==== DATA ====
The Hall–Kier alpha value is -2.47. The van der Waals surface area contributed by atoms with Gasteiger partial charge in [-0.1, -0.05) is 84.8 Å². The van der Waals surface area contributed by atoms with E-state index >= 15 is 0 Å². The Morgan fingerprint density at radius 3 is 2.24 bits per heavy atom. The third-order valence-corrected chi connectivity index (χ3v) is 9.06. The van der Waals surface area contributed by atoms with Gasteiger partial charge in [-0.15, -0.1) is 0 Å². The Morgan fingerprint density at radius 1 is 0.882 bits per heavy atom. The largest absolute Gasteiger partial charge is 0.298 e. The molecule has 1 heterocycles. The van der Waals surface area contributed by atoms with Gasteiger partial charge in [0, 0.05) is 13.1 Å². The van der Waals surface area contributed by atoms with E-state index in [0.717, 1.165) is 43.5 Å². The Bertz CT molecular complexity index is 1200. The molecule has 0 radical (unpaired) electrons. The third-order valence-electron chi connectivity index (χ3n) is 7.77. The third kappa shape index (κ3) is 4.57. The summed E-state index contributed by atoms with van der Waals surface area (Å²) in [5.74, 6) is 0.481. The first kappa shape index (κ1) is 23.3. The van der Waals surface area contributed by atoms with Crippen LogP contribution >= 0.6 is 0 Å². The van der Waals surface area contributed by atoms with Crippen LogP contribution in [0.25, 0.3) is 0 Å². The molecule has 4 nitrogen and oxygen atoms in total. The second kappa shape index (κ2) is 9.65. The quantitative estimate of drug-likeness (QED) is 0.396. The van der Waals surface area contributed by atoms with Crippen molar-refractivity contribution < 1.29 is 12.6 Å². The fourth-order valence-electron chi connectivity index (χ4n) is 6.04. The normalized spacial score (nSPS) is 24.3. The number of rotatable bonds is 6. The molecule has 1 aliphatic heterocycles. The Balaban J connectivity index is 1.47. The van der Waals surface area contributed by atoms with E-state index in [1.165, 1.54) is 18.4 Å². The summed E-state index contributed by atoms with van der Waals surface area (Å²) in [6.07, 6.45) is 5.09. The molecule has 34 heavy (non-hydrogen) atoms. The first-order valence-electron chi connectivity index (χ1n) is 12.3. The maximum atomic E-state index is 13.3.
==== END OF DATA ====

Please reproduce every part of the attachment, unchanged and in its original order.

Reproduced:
The Hall–Kier alpha value is -2.47. The van der Waals surface area contributed by atoms with Gasteiger partial charge in [-0.1, -0.05) is 84.8 Å². The van der Waals surface area contributed by atoms with E-state index >= 15 is 0 Å². The Morgan fingerprint density at radius 3 is 2.24 bits per heavy atom. The third-order valence-corrected chi connectivity index (χ3v) is 9.06. The van der Waals surface area contributed by atoms with Gasteiger partial charge in [-0.15, -0.1) is 0 Å². The Morgan fingerprint density at radius 1 is 0.882 bits per heavy atom. The largest absolute Gasteiger partial charge is 0.298 e. The molecule has 1 heterocycles. The van der Waals surface area contributed by atoms with Gasteiger partial charge in [0, 0.05) is 13.1 Å². The van der Waals surface area contributed by atoms with E-state index in [0.717, 1.165) is 43.5 Å². The Bertz CT molecular complexity index is 1200. The molecule has 0 radical (unpaired) electrons. The third-order valence-electron chi connectivity index (χ3n) is 7.77. The third kappa shape index (κ3) is 4.57. The summed E-state index contributed by atoms with van der Waals surface area (Å²) in [5.74, 6) is 0.481. The first kappa shape index (κ1) is 23.3. The van der Waals surface area contributed by atoms with Crippen LogP contribution >= 0.6 is 0 Å². The van der Waals surface area contributed by atoms with Crippen LogP contribution in [0.25, 0.3) is 0 Å². The molecule has 4 nitrogen and oxygen atoms in total. The second kappa shape index (κ2) is 9.65. The quantitative estimate of drug-likeness (QED) is 0.396. The van der Waals surface area contributed by atoms with Crippen molar-refractivity contribution < 1.29 is 12.6 Å². The fourth-order valence-electron chi connectivity index (χ4n) is 6.04. The normalized spacial score (nSPS) is 24.3. The number of rotatable bonds is 6. The molecule has 1 aliphatic heterocycles. The Balaban J connectivity index is 1.47. The van der Waals surface area contributed by atoms with E-state index in [1.165, 1.54) is 18.4 Å². The summed E-state index contributed by atoms with van der Waals surface area (Å²) in [6.07, 6.45) is 5.09. The molecule has 34 heavy (non-hydrogen) atoms. The first-order valence-electron chi connectivity index (χ1n) is 12.3. The maximum atomic E-state index is 13.3.